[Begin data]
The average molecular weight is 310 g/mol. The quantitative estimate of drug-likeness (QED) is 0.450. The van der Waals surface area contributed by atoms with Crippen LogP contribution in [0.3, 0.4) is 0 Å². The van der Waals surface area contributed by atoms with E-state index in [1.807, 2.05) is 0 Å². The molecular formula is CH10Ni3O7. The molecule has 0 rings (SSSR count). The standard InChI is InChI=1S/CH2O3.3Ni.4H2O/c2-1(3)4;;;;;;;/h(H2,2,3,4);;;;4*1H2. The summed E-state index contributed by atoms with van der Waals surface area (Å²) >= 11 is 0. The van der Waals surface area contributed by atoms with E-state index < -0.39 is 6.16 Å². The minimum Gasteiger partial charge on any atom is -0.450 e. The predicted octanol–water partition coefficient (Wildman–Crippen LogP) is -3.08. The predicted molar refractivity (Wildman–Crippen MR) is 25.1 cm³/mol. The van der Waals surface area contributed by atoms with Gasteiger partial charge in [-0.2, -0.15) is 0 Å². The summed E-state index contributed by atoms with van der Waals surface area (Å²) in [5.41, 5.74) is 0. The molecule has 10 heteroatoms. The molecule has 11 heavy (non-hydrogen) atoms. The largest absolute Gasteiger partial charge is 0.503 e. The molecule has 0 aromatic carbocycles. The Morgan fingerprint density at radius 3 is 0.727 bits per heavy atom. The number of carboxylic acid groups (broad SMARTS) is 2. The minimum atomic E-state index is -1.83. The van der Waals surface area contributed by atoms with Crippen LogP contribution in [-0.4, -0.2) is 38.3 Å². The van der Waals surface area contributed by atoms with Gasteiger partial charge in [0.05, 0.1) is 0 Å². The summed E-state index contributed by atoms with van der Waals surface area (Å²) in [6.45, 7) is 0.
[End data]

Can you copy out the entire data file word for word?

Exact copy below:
The average molecular weight is 310 g/mol. The quantitative estimate of drug-likeness (QED) is 0.450. The van der Waals surface area contributed by atoms with Crippen LogP contribution in [0.3, 0.4) is 0 Å². The van der Waals surface area contributed by atoms with E-state index in [1.807, 2.05) is 0 Å². The molecular formula is CH10Ni3O7. The molecule has 0 rings (SSSR count). The standard InChI is InChI=1S/CH2O3.3Ni.4H2O/c2-1(3)4;;;;;;;/h(H2,2,3,4);;;;4*1H2. The summed E-state index contributed by atoms with van der Waals surface area (Å²) >= 11 is 0. The van der Waals surface area contributed by atoms with E-state index < -0.39 is 6.16 Å². The minimum Gasteiger partial charge on any atom is -0.450 e. The predicted octanol–water partition coefficient (Wildman–Crippen LogP) is -3.08. The predicted molar refractivity (Wildman–Crippen MR) is 25.1 cm³/mol. The van der Waals surface area contributed by atoms with Gasteiger partial charge in [-0.2, -0.15) is 0 Å². The summed E-state index contributed by atoms with van der Waals surface area (Å²) in [5.41, 5.74) is 0. The molecule has 10 heteroatoms. The molecule has 11 heavy (non-hydrogen) atoms. The largest absolute Gasteiger partial charge is 0.503 e. The molecule has 0 aromatic carbocycles. The Morgan fingerprint density at radius 3 is 0.727 bits per heavy atom. The number of carboxylic acid groups (broad SMARTS) is 2. The minimum atomic E-state index is -1.83. The van der Waals surface area contributed by atoms with Crippen LogP contribution in [-0.4, -0.2) is 38.3 Å². The van der Waals surface area contributed by atoms with Gasteiger partial charge in [0.05, 0.1) is 0 Å². The summed E-state index contributed by atoms with van der Waals surface area (Å²) in [6.45, 7) is 0.